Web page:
The brochure mentions the clean, sanitary rest rooms and showers.  If you’re like me, using the rest rooms are a last ditch, emergency only situation.  It’s bad enough when a family member uses the toilet before you, but a stranger.  Yuck!  At least if it’s a family member you have some kind of genetic tie, some kind of connection. A few jumping bugs aren’t going to kill you. But if it’s a stranger, all bets are off.  No telling what those mutated Deliverance bugs will do.  You might start having the urge to play the banjo.

  I always try to plan our camping excursions based on my bathroom needs. Not to last more than two days or three days max, and only if we’re within 30 minutes from our house.  I figure I could hold it for a couple of days without too much discomfort. Worst case scenario if it gets really bad, I could say I’m going berry picking, sneak into the car, go home, due my duty and be back before anyone is the wiser. As far as those showers are concerned, I have no problem with smelling worse than the animals. There’s no why I’m going to use those showers. Did you ever look at the drain?  Double yuck!  No telling what went down that hole. No telling what's going to come out of that hole, grab your ankles and pull you in.  Does Freddy Kruger come to mind.
There’s no such thing as a sanitary rest room.  Is Mr. Clean standing by, waiting for the person ahead of you to finish.  NO!  He’s even afraid.  Rest rooms by nature are biological breeding grounds not fit for humans.  I learned this by having two sons.  They can throw a baseball fifty feet into a catcher’s mitt but can’t hit the toilet from two feet away.  Did you know that when a toilet is flushed, anything that was swimming around in there can be thrown twenty feet in the air? You better bring your catcher’s mitt, and a toothbrush.  So if you’re really planning on using the rest rooms bring plenty of Lysol (industrial strength) and a strong stomach. One more note, if the brochure states that they have hot showers, you better be the first one in line.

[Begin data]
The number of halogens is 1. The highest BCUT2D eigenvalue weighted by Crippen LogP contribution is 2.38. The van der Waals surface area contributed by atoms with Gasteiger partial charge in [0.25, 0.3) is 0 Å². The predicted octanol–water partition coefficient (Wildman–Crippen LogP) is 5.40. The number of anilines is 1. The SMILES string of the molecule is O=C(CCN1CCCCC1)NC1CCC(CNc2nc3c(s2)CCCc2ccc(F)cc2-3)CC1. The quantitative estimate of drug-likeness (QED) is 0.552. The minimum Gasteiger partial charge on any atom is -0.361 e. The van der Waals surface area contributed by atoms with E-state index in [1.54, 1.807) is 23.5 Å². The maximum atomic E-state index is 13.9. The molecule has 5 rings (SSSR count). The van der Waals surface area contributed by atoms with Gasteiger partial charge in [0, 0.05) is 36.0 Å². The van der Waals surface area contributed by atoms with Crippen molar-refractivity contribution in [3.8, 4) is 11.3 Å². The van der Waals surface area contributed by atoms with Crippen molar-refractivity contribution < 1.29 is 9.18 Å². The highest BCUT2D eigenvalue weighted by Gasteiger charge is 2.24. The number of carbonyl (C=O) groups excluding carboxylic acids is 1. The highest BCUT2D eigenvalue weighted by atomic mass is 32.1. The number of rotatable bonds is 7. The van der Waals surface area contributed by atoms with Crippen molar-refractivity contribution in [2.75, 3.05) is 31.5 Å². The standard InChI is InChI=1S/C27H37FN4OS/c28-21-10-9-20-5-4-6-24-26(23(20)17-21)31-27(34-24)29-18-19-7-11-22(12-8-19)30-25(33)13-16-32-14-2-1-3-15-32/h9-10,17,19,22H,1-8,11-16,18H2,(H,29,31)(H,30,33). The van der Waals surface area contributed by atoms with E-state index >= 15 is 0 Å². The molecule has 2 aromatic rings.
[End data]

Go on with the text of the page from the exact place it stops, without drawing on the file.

The brochure also lists all the extra frills that are offered like access to public telephones (B.C.), mail service, ice, firewood, dump stations, etc.  Dump stations?  That means you can’t leave you garbage in the front of the tent and expect it to be gone in the morning. Actually the raccoons and skunks will take care of it for you.  Of all the above items listed, ice is the most important. You cannot plan a camping trip without worrying about that tiny, frozen, cubic chunk of H2O.  Ice keeps your food fresh, beer cold and in extreme cases, bumps and bruises from swelling.  My daughter Alicia can attest to that. Sometimes your whole day is worrying about the ice. Where do we get it,  how much do I need, how long it will last, will it be there in the morning.

Another important item is the firewood.  You can't go camping without building a camp fire.  There’s some kind of written law on that.  You have to end the day with a campfire, or at least trying to start one in my case.  But if you have limited space in your car, van or truck, it’s a lot easier to buy the firewood at the campsite, then to haul it with you.  Besides, the kid’s just love taking a three hour trip with a bunch of logs on their laps.   

The last important item is the telephone.  Every woman knows how important a phone is.  A telephone to a woman is like a remote control for a man, you just can’t live without one.  At the time of our camping adventure, the modern cell phone wasn’t invented yet.  So having a telephone nearby, in case of an emergency was a good thing.  My daughter Alicia can attest to that.  A phone is also nice to have if you’re sick and tired of hot-dogs and hamburgers and want to call out for pizza.  Of course, I don’t know of any pizza joint that delivers to the wilderness, except in Yogi Bear cartoons.    
So after Bonnie and I read through the brochure and looked at all the nice pictures, we (Bonnie) decided to pack up all the kids and half the house, get in the car, take a three hour drive and head to Camp Paradise. 

I’d better take a quick nap; I want to be well rested.

Camping Fun with Carl signing off.